Debugging your .NET application more easily

As a programmer, you often have to debug your code, or the code written by a coworker. I don't like debugging, but as you know:

If debugging is the process of removing bugs, then programming must be the process of putting them in.

Unless you are extraordinary developer, you'll need to debug your code. Visual Studio provides great tools to help you in this task. The main features are breakpoints, step by step execution, and viewing the value of the variables:

By default, the debugger doesn't always show useful values. In the previous screenshot, you cannot quickly distinguish the 2 customer instances. Let's see how to improve that and thus, reduce the time needed to debug your application!

Override the ToString method

By default, the value of the ToString method is shown. So, the first way to change the display value is to override theToString method and return something more useful:

public class Customer
{
    public int Id { get; set; }
    public string FirstName { get; set; }
    public string LastName { get; set; }
    public List<Order> Orders { get; } = new List<Order>();

    public override string ToString()
    {
        return $"{FirstName} {LastName}";
    }
}

Use the DebuggerDisplay attribute

When you don't want to override the ToString method just for debugging purpose, you can use the DebuggerDisplay attribute. The value of the attribute uses a format similar to the syntax introduced in C# 6 with string interpolation. However, the text between brackets are expressions to be evaluated by the debugger engine. So, an expression can be a property name or a more complex expression such as {Count > 0 ? Count : 0}.

[DebuggerDisplay("{Id} - {FullName} ({Orders.Count} orders)")]
public class Customer
{
    public int Id { get; set; }
    public string FirstName { get; set; }
    public string LastName { get; set; }
    public List<Order> Orders { get; } = new List<Order>();

    public string FullName => $"{FirstName} {LastName}";
}

Evaluating an expression by the debugger is expensive, so you should not have to much expressions in the display value. Instead, you can create a private property in your class, and use only this property in the DebuggerDisplay attribute.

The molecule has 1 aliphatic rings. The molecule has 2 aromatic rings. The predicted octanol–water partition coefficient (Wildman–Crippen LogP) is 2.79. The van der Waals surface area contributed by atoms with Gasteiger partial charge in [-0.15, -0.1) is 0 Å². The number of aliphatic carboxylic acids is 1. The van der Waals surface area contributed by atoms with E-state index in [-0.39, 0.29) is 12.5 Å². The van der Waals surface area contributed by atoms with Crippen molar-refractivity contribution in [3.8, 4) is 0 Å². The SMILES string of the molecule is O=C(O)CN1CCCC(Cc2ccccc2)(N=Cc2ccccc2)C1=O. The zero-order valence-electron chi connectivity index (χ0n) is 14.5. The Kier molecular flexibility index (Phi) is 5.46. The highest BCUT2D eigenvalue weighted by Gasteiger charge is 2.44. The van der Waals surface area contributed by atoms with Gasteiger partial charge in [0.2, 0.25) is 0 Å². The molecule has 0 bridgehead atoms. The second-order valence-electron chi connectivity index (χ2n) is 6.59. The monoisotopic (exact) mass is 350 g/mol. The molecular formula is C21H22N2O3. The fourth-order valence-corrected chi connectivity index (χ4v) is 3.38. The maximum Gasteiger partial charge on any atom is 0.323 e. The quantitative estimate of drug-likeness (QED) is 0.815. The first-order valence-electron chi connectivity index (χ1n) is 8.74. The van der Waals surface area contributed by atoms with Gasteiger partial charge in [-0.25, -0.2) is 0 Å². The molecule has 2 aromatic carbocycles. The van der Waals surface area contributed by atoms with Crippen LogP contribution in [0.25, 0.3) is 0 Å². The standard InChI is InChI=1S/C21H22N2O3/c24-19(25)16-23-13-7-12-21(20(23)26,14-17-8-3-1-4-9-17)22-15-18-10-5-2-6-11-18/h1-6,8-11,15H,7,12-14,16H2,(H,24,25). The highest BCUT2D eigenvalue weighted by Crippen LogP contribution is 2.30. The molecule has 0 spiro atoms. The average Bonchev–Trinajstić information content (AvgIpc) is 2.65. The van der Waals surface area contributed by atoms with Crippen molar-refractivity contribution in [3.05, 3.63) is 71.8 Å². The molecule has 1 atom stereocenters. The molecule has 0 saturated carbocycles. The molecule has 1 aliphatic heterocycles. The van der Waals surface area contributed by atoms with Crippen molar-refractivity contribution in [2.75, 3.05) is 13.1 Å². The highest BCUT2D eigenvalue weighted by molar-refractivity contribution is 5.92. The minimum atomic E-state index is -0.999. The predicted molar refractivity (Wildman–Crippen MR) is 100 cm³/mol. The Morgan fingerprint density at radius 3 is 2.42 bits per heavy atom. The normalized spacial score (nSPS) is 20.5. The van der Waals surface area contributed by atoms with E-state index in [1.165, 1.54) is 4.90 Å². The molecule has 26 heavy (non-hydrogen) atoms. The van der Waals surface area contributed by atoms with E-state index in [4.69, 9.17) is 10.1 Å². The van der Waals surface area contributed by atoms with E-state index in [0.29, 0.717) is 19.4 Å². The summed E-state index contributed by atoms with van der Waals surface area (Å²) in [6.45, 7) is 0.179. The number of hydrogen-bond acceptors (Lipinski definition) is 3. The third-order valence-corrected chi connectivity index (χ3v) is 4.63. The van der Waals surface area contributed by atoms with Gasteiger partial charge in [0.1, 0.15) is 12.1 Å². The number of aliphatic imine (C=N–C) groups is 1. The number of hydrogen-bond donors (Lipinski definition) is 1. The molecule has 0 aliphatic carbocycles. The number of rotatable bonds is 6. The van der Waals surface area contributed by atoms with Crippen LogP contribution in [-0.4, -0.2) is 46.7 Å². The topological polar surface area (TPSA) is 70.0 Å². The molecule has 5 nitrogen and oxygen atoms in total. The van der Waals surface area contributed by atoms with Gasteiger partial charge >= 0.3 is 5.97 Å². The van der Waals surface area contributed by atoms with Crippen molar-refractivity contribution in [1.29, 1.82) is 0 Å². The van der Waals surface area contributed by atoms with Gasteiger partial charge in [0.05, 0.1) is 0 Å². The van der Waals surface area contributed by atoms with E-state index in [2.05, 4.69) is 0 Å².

[DebuggerDisplay("{DebuggerDisplay,nq}")] // nq means no quote
public class Customer
{
    [DebuggerBrowsable(DebuggerBrowsableState.Never)]
    private string DebuggerDisplay => $"{Id} - {FullName} ({Orders.Count} orders)";
}

I use the nq format to prevent Visual Studio from adding quotes around the value. You'll find valid formats in the documentation.

Hide code to the debugger

You can annotate your code with some attributes to change the behavior of the debugger when you run step by step. For instance, you don't want the debugger to step into generated code. In this case, you can add one of the following attributes:

static void Main()
{
    GeneratedMethod(); // Step into...
}

[DebuggerNonUserCode]
private static void GeneratedMethod() // show as External Code in the call stack
{ // do not step here
    MyCode();
}

private static void MyCode()
{ // ... step here
}

The GeneratedMethod method is not visible in the call stack:

Call Stack with DebuggerNonUserCodeAttribute

Conclusion

The Visual Studio debugger is very great. It allows to quickly debug your code by using breakpoints, viewing the value of the variables, and more. You can customize it by adding some attributes in your code. These attributes should help you in reducing the time needed to debug your application.

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